A longtime conservative, Thomas’ legal views naturally aligned with the Trump administration. But his dissent stands out for how much it subscribed to the Trump worldview of fraud, a notion debunked by election law experts and that has failed overwhelmingly in dozens of state and federal court challenges.
“We are fortunate that many of the cases we have seen alleged only improper rule changes, not fraud. But that observation provides only small comfort,” Thomas said, dissenting as the court rejected a long-pending challenge to Pennsylvania mail-in voting procedures.
“An election free from strong evidence of systemic fraud is not alone sufficient for election confidence,” Thomas wrote.
In his 11-page dissent on Monday, Thomas referred to “fraud” 10 times and emphasized alleged flaws in ballots that arrive by mail. He said review of them may be particularly subjective, for example on the validity of signatures, and require state officials to sift through millions of ballots. Each state determines its own election procedures, for balloting in person or by mail, within the safeguards of the federal Voting Rights Act and Constitution.
“The decision to leave election law hidden beneath a shroud of doubt is baffling,” he wrote. “By doing nothing, we invite further confusion and erosion of voter confidence. Our fellow citizens deserve better and expect more of us.”
The 2020 election, occurring in the midst of the coronavirus pandemic, increased mail-in voting and then led to a raft of lawsuits, ending with no proof of election fraud, let alone widespread cheating that could have flipped an election result.
Defenders of Trump, who lost the November 3 presidential contest to Joe Biden, have claimed rampant fraud and a “stolen” election, without evidence.
“Many of us are hurting, after leaving it all on the field, to preserve the best of this country,” she wrote in one post-election email.
“Look, Joe Biden’s the president, there were a few states that did not follow their state laws, that’s really the dispute that you’ve seen continue on,” he said on ABC’s “This Week.” “Once the electors are counted, yes, he is the legitimate president. But if you’re going to ignore the fact that there were states that did not follow their own state legislatively set laws, that’s the issue at heart.”
Election experts reject such contentions, and former Attorney General William Barr, a Trump appointee, said in December the Justice Department found no evidence of widespread fraud in the 2020 election.
Thomas, a 1991 appointee of GOP President George H.W. Bush, has made clear in written opinions and statements during oral arguments that he believed Trump and his administration were unfairly targeted in litigation.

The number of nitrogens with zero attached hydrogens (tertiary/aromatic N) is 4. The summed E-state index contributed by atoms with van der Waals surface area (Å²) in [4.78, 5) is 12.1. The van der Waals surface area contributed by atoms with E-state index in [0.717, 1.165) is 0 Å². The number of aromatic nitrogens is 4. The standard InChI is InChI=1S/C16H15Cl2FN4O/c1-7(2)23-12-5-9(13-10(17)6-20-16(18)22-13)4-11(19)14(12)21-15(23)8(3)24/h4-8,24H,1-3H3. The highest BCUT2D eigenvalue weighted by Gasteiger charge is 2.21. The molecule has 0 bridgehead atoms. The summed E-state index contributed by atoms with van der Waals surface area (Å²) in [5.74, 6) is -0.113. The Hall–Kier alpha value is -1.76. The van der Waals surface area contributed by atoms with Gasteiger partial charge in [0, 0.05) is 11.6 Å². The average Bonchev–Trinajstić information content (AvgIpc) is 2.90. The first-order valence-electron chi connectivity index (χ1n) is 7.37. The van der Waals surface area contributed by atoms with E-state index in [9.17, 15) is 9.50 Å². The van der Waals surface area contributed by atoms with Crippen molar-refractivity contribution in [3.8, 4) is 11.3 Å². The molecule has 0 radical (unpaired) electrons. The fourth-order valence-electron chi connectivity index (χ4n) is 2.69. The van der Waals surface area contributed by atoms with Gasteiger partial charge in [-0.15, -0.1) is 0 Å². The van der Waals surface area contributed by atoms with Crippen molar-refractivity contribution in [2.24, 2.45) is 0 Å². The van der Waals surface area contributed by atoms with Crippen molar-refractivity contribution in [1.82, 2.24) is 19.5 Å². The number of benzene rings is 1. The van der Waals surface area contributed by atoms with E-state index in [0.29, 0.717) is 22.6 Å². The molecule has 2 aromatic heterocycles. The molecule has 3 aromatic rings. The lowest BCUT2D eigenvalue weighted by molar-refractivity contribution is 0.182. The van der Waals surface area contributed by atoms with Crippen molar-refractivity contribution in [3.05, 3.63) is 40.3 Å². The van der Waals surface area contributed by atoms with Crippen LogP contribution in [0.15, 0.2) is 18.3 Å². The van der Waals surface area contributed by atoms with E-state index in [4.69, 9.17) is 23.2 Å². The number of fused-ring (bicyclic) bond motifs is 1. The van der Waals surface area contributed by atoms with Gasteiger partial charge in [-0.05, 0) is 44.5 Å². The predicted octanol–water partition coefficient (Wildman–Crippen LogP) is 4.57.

The constitutional question with Pennsylvania
The Supreme Court has generally sidestepped Trump election controversies, and even as Justices Samuel Alito and Neil Gorsuch dissented and said the majority should hear the Pennsylvania dispute to clarify rules for the future, they declined to mention fraud or voter irregularities on the ground and did not join Thomas’ dissent.
The legal question centered on the power of a state court to alter electoral rules. Alito and Gorsuch insisted that open-ended query should be resolved, especially because it could arise in future elections. Thomas went further to suggest the GOP challengers could win their case.
“Because the Federal Constitution, not state constitutions, gives state legislatures authority to regulate federal elections,” Thomas wrote, “petitioners presented a strong argument that the Pennsylvania Supreme Court’s decision violated the Constitution by overriding the clearly expressed intent of the legislature.”
Thomas observed that the state court’s decision involved too few ballots to affect the outcome of any federal election. “But that may not be the case in the future,” he said, reinforcing his larger point regarding election integrity.
“An election system lacks clear rules when, as here, different officials dispute who has authority to set or change those rules,” Thomas wrote. “This kind of dispute brews confusion because voters may not know which rules to follow. Even worse … competing candidates might each declare victory under different sets of rules.”
Pennsylvania state election officials enforced the state court deadline and, under a prior court order, segregated the late-arriving ballots, of which there were only about 10,000, according to the secretary of state’s office.
“If state officials have the authority they have claimed, we need to make it clear,” Thomas argued. “If not, we need to put an end to this practice now before the consequences become catastrophic.”
The court’s majority may have believed the dispute no longer legally relevant or considered it too politically fraught to hear even with the 2020 election over. After having sat on the lawsuit for four months, none of the justices in the majority explained their reasoning.